Redemption for Liverpool at long last.
When captain Jordan Henderson scaled the steps of the Kop for Kenny Dalglish to hand him Liverpool’s first title trophy in 30 years they could not have chosen a more fitting opponent than Frank Lampard’s Londoners to mark the occasion.
And to defeat them in such dismissive style and dent their Champions League qualifications hopes in the process will have been particularly sweet for some of their players, staff, and many of their supporters.
Chelsea have been a pest to Liverpool’s title and trophy hopes on more than one occasion in recent decades, and the arrival of Roman Abramovich and his billions 17 years ago sent the proud Anfield club off course for quite some time.
The infamous Steven Gerrard slip that led to them blowing the title against Chelsea in 2014 was just one incident in a catalogue of controversy on and off the pitch.
Chelsea fans still celebrate that match, even though the result handed the title to Man City. Prior to that, they had met a remarkable 24 times in all competitions between 2004-05 and 2008-09, and often there was more than just professional pride on the line.
There was even that shock-horror moment when Gerrard handed in a transfer request he later retracted amid Chelsea’s interest after their Miracle in Istanbul Champions League victory in 2005.
But last night showed once and for all that Liverpool have closed the gap and ended the rivalry — at least for now. The impressive fireworks we heard and saw from outside the stadium, where Liverpool fans had been asked not to congregate, were testament to that.
Lampard’s defence conceded three goals before half time and although an Olivier Giroud strike gave Chelsea a glimmer of help just before the break, Liverpool did not rest on their lead and scored a wonder fourth goal from Firmino 10 minutes into the second period.
It could and should have been a greater lead by then, and Tammy Abraham pulling one back for Chelsea again was perhaps more than they deserved on the night.
A loudly buzzing plane, a feature at games in lockdown it seems, displayed a message that read ‘CONGRATS CHAMPIONS YNWA #BAHRAIN’ early on in the game. A sign of the times, perhaps, but the fireworks were much more authentic.
The same can be said of the red flares that greeted the team bus as a dozen or so fans gathered outside Anfield. It was not what the authorities wanted to see, but was not particularly untoward. After all, the locals were wearing flares rather than firing them up the last time they won the league. The size of the crowd outside the ground towards the end of the match, judging by the noise and pictures on social media, would need some proper policing however.
Chelsea did not gift Liverpool this win, and their rivalry will show what it meant to them. Lampard needed a point to guarantee a top-four finish in his first season as a Premier League manager and their fightback was convincing —especially after the introduction of the brilliant Christian Pulisic, who scored their third goal with just over 15 minutes to go.
The great goals had come from Liverpool, however, who opened the scoring through a long-range Naby Keita strike after 23 minutes. Lampard and Klopp were involved in a touchline argument over the free kick that Trent Alexander Arnold scored a spectacular second from 15 minutes later.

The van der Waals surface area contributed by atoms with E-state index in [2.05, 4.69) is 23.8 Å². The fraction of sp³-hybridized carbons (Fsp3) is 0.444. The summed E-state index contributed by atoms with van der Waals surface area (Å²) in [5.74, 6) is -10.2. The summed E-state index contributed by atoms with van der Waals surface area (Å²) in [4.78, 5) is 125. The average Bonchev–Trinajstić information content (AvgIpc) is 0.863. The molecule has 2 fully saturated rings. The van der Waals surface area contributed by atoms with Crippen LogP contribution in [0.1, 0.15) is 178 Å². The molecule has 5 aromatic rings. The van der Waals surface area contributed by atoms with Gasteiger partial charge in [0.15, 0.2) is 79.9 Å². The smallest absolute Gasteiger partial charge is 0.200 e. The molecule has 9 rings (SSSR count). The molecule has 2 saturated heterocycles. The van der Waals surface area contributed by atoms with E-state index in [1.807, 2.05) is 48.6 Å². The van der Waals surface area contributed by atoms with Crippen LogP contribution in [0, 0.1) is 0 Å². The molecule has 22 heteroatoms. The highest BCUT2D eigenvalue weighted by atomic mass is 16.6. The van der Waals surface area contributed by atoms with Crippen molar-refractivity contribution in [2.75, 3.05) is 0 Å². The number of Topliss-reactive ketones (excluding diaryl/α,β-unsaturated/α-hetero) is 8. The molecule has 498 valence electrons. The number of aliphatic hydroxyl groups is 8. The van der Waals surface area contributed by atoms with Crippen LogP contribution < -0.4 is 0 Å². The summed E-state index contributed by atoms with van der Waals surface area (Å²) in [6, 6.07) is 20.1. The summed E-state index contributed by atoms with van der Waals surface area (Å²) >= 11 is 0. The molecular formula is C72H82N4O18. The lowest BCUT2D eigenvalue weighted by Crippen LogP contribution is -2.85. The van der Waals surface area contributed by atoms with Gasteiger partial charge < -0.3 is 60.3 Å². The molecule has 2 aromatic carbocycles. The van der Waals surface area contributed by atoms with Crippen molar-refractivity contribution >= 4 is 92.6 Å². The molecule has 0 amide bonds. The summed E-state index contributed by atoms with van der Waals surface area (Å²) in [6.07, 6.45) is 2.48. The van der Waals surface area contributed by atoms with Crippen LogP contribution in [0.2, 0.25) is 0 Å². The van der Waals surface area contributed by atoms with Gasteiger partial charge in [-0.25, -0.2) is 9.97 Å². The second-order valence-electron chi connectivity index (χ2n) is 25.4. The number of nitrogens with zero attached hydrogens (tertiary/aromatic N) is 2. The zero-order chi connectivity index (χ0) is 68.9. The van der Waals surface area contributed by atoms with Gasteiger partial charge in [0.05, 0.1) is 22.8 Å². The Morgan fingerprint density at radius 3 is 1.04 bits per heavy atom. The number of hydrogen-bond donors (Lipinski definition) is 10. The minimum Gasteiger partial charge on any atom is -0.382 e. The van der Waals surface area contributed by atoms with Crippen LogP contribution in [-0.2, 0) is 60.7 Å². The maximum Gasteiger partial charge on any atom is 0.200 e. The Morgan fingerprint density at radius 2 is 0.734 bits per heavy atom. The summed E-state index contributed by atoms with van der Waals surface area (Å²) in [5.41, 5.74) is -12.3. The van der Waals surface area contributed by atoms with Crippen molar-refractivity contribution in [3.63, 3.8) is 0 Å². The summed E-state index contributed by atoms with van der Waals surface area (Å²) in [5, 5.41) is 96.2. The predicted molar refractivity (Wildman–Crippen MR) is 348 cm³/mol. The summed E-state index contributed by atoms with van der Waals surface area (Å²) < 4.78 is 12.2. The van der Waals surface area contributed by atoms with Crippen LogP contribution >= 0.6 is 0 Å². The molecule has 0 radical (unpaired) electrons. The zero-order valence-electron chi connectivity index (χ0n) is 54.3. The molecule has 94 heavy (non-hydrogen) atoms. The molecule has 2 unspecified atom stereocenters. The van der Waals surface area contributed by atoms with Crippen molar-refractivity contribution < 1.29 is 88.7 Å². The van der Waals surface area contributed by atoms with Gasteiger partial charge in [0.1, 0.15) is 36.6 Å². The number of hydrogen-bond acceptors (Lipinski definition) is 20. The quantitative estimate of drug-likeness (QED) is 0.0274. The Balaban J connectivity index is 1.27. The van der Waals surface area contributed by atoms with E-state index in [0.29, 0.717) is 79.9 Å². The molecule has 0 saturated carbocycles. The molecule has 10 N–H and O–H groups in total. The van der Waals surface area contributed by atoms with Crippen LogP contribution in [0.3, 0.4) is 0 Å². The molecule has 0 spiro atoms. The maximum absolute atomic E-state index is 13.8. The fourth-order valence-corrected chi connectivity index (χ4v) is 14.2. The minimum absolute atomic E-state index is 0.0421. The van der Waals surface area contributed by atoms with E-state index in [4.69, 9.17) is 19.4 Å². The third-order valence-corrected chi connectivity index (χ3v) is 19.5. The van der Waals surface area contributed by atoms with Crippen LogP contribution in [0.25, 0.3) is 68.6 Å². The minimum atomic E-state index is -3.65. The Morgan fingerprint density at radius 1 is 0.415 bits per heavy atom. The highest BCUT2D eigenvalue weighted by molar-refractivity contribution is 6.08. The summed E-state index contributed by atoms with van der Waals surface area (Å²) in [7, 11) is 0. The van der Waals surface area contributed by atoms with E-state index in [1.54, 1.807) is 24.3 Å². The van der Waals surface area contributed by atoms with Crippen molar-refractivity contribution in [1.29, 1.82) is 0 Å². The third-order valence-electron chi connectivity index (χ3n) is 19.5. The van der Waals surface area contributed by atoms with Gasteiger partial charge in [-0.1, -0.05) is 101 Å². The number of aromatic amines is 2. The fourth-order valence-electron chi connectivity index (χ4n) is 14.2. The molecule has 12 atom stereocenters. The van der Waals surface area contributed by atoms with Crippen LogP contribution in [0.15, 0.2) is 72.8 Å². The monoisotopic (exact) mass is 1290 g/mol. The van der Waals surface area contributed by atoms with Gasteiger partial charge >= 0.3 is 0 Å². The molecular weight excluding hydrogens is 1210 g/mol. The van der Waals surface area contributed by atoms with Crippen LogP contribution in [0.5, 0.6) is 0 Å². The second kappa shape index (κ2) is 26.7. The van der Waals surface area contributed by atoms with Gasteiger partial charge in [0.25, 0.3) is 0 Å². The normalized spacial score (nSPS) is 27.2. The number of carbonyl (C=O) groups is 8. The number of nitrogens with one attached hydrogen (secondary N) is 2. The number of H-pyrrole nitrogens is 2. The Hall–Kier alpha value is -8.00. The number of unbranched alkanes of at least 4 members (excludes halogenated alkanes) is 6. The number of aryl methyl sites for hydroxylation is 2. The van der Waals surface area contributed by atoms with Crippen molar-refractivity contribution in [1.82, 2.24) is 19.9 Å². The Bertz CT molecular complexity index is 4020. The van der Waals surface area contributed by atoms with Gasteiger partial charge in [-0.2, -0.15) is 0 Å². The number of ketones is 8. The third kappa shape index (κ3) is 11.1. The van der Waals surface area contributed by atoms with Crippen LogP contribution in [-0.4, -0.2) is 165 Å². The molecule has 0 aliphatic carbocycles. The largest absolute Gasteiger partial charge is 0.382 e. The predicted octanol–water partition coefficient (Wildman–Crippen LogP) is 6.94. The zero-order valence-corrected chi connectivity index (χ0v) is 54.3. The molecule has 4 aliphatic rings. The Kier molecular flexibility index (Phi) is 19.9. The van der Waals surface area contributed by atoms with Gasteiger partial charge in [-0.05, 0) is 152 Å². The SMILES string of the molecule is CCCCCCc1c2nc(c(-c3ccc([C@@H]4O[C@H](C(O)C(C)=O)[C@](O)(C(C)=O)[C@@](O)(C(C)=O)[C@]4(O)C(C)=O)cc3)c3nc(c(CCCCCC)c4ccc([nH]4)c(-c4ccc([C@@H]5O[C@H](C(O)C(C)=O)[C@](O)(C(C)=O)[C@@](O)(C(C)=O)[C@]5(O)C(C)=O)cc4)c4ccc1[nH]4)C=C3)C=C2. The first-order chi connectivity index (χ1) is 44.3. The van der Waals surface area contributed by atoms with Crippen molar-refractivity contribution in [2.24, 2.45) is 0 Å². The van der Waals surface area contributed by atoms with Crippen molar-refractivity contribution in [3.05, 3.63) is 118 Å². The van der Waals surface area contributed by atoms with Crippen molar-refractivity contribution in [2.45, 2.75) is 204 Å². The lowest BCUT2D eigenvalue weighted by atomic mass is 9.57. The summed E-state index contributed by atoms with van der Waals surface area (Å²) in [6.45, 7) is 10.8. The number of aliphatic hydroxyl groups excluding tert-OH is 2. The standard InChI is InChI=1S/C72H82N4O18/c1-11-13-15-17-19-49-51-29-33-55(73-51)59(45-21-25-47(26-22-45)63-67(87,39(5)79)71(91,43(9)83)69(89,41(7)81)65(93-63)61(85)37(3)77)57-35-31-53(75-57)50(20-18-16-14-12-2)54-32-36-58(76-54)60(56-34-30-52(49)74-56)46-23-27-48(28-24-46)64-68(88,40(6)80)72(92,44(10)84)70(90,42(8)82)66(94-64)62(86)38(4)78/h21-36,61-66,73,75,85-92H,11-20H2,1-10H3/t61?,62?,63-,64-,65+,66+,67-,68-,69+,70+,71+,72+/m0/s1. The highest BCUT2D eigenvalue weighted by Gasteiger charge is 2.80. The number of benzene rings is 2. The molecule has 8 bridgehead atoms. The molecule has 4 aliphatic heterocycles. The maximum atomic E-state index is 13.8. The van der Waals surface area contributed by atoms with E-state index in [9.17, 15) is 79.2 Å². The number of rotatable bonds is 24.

Chelsea keeper Kepa could have been positioned better to defend from a full 30 or so yards out, but there was nothing he could do to prevent Gini Wijnaldum’s blast into the roof of the net on 43 minutes to complete a classic Liverpool build-up.
Giroud’s 45th-minute effort was a poacher’s special following some less-than-convincing defending.
Firmino’s 55th-minute header was a great header from an inch-perfect Alexander-Arnold cross.
There was a serious danger that Liverpool would blow it as the firework display went into overdrive. and Abraham and Pulisic goals left Klopp’s men hanging on.
But the German made the decisive switch of withdrawing former Chelsea striker Mo Salah and sending on former Arsenal attacking midfielder Alex Oxlade-Chamberlain.
And it was the England international who write himself a piece in Anfield folklore with a fabulous fifth at the end of a trademark blistering counter attack with six minutes to go.
A Premier League medal to go with a Champions League gong for the likeable winger who left London for Liverpool in search of glory ahead of fortune three years ago.
Those are the sort of characters Klopp has based Liverpool’s return to the top on and now it remains to see how long they stay there before the likes of Lampard and his Blues Brothers can celebrate such feats again.
There was a nice touch long after the final whistle when members of the Liverpool player’s families were allowed into the arena to witness the trophy presentation after an 11th-hour special dispensation was granted by the lockdown authorities.
Alisson 6, Alexander-Arnold 7, Gomez 6, van Dijk 6, Robertson 6, Keita 7 (Jones 66), Fabinho 6, Wijnaldum 6 (Milner 66), Salah 6 (Oxlade-Chamberlain 79), Firmino 7 (Minamino 87), Mane 6 (Origi 87).
Arrizabalaga 5 Azpilicueta 6, Zouma 5, Rudiger 5, James 5, Jorginho 6, Kovacic 6, Alonso 5 (Emerson 88), Willian 6 (Pulisic 59), Mount 6 (Hudson-Odoi59), Giroud 6 (Abraham 59).
Referee: Andre Marriner: 6